When a rung telephone set has been answered, the CPU disconnects the ringing generator 25 from the extension lines, and interconnects the called extension line 2 and incoming line 5, through corresponding line circuit 1 and trunk circuit 6, switches 3 and 7, and junctor 4. The two parties may now carry on a conversation.
Assuming, however, that the call is intended for a different party, the answering party flashes his switchhook. This flash is detected by the CPU, which disconnects the trunk circuit from the junctor, causes trunk circuit 6 to place a hold termination on the incoming line, connects the junctor to which the answering line circuit was connected through one of switches 18 to voice synthesizer 17, and applies a signal from data bus 8 to enable voice synthesizer 17 to output a vocalized representation of the line 5 number corresponding to the incoming call. In addition, if the music-on-hold option is utilized, the microprocessor closes a switch 18 and a switch 7 which connects the incoming line through trunk circuit 6 to another junctor to which the music-on-hold circuit is connected, thus returning music to the calling line 5, while it is being held.
Similarly, if the option is utilized, a source of quiet tone (grounding) can be connected to the junctor in alternative to the music-on-hold source. This helps reduce cross-talk returned to the calling subcriber.
With the incoming line number returned via a junctor 4 to the answering party, he then calls another party to access the line. He can, if desired, access pager 12 by dialling a predetermined number such as, for example, "8". This tone is received by a dialling signal receiver 10, which is connected through switch 7 to junctor 4. The resulting signal is converted to a data word and applied to data bus 8, for reception by CPU20. CPU20 enables a switch 7, connecting a paging amplifier in pager 12 to the junctor 4 connected to subscriber's line 2 to which the local talking subscriber is connected. The local subscriber can now page the intended party to access the incoming line, and will, for example, say "Bill Smith, please take line 3." He then hangs up, and the CPU, detecting that the subscriber has hung up, disconnects switch 3 which previously connected his extension line 2 to junctor 4.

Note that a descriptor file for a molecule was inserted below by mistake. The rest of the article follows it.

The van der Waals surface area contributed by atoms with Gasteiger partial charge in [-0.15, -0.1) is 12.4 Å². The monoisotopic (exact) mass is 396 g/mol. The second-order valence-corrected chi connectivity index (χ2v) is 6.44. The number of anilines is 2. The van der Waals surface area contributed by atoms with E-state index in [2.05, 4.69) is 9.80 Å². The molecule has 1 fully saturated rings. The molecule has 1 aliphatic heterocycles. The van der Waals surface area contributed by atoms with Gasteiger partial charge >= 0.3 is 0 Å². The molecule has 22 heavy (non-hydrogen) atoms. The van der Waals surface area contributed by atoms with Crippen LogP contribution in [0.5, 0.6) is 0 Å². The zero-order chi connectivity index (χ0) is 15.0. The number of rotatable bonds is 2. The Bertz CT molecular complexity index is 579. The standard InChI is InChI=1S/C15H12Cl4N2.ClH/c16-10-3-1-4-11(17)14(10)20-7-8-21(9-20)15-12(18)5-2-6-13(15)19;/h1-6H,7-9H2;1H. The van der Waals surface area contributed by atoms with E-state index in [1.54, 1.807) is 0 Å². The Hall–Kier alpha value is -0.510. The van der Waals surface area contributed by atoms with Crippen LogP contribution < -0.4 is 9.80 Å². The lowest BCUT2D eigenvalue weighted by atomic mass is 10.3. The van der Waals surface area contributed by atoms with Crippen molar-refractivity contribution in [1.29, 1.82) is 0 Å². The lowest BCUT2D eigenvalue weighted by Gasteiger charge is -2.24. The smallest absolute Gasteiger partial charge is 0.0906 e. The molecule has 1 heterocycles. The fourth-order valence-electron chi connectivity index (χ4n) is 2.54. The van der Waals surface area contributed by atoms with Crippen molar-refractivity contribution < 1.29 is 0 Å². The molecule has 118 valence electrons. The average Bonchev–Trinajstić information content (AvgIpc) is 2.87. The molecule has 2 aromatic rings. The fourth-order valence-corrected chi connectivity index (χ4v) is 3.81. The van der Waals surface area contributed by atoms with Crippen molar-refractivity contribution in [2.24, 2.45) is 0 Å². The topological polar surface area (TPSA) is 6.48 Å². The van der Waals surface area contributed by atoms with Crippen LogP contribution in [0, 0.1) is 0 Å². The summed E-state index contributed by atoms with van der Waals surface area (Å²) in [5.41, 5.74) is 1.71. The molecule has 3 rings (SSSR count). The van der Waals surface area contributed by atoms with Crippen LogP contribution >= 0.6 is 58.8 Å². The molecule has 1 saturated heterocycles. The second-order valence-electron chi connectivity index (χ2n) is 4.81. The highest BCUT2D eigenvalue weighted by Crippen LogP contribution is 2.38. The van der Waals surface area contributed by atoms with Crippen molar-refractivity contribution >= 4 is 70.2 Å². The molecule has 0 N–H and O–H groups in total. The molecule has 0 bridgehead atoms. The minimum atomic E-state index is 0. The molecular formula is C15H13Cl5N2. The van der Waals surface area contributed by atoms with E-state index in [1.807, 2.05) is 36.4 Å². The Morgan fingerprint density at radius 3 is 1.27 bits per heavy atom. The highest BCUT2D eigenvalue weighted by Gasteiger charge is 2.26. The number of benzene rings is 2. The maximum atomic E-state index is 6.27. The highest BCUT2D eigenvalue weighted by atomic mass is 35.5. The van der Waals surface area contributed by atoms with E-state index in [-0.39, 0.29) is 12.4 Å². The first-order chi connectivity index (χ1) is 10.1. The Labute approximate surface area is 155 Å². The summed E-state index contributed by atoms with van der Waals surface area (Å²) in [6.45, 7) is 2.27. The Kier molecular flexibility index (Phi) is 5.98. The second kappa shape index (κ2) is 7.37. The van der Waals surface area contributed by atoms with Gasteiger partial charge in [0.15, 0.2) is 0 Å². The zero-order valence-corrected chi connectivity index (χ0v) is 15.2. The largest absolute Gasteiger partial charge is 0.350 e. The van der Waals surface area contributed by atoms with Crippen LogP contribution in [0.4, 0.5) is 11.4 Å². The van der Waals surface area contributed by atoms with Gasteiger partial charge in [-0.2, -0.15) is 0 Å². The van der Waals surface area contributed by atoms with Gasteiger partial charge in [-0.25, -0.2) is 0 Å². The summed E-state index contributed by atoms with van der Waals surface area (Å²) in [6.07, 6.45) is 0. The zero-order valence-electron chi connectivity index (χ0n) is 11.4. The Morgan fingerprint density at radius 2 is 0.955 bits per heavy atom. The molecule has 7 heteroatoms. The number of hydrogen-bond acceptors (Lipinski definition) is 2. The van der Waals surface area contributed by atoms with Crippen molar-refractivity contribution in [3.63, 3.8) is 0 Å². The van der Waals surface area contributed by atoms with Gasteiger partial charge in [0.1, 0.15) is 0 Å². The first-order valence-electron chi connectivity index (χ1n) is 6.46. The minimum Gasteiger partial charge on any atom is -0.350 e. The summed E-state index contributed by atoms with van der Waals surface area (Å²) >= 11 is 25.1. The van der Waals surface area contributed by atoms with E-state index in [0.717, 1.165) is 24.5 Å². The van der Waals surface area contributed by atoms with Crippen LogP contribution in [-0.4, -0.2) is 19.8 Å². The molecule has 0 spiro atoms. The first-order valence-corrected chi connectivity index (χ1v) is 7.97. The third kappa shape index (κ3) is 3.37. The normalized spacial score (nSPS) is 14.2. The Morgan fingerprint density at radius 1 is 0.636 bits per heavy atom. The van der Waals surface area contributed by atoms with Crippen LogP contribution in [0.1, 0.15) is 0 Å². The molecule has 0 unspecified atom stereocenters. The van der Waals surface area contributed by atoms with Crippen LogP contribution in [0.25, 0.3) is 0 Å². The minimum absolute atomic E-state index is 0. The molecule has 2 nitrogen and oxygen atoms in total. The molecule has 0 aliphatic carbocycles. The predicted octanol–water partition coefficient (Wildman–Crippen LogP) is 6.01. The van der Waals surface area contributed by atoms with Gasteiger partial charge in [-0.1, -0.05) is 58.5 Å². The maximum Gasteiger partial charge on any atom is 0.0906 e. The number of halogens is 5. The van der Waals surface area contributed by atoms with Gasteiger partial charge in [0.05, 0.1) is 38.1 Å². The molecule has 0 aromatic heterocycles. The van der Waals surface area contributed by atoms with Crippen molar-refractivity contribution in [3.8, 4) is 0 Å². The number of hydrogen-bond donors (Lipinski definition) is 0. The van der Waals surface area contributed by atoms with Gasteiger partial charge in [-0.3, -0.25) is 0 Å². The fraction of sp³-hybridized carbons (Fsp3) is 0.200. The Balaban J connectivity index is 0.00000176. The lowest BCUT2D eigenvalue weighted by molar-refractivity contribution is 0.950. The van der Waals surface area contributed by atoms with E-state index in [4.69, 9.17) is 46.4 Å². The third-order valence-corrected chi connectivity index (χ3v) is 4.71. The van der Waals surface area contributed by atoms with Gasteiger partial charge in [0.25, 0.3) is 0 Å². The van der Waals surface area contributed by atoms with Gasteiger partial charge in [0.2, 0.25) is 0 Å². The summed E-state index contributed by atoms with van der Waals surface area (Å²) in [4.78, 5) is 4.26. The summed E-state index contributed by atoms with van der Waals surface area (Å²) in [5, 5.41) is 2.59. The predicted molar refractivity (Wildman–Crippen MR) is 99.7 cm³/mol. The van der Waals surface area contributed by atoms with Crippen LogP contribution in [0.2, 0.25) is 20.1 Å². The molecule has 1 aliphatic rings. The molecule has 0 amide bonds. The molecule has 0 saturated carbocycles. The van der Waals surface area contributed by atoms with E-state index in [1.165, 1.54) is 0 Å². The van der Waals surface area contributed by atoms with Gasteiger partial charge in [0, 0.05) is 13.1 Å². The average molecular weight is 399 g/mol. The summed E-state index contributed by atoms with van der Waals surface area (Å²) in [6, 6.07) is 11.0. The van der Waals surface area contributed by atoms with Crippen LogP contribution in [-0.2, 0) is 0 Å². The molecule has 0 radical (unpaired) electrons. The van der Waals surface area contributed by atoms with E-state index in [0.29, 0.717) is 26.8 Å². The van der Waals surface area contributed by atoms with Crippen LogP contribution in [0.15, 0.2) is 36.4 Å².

Bill Smith now removes his handset, resulting in the CPU detecting the off-hook condition, and thus connecting dialling signal receiver 10 through one of switches 7, a junctor 4, and switch 3, one of line circuits 1 to the extension line 2 to which the telephone set to which Bill Smith is connected.
Bill Smith now dials a digit 3 to access line 3. The dialling signal receiver, detecting this digit, applies a data word to data bus 8 which is detected by CPU20. CPU20 causes the junctor to which Bill Smith's line is connected, to be connected through one of switches 7, and a trunk circuit 6 to the incoming line 5. It of course also removes the dialling signal receiver from connection to the junctor 4, by reopening the switch 7 which completed the circuit path. Bill Smith and the calling party may now complete their conversation.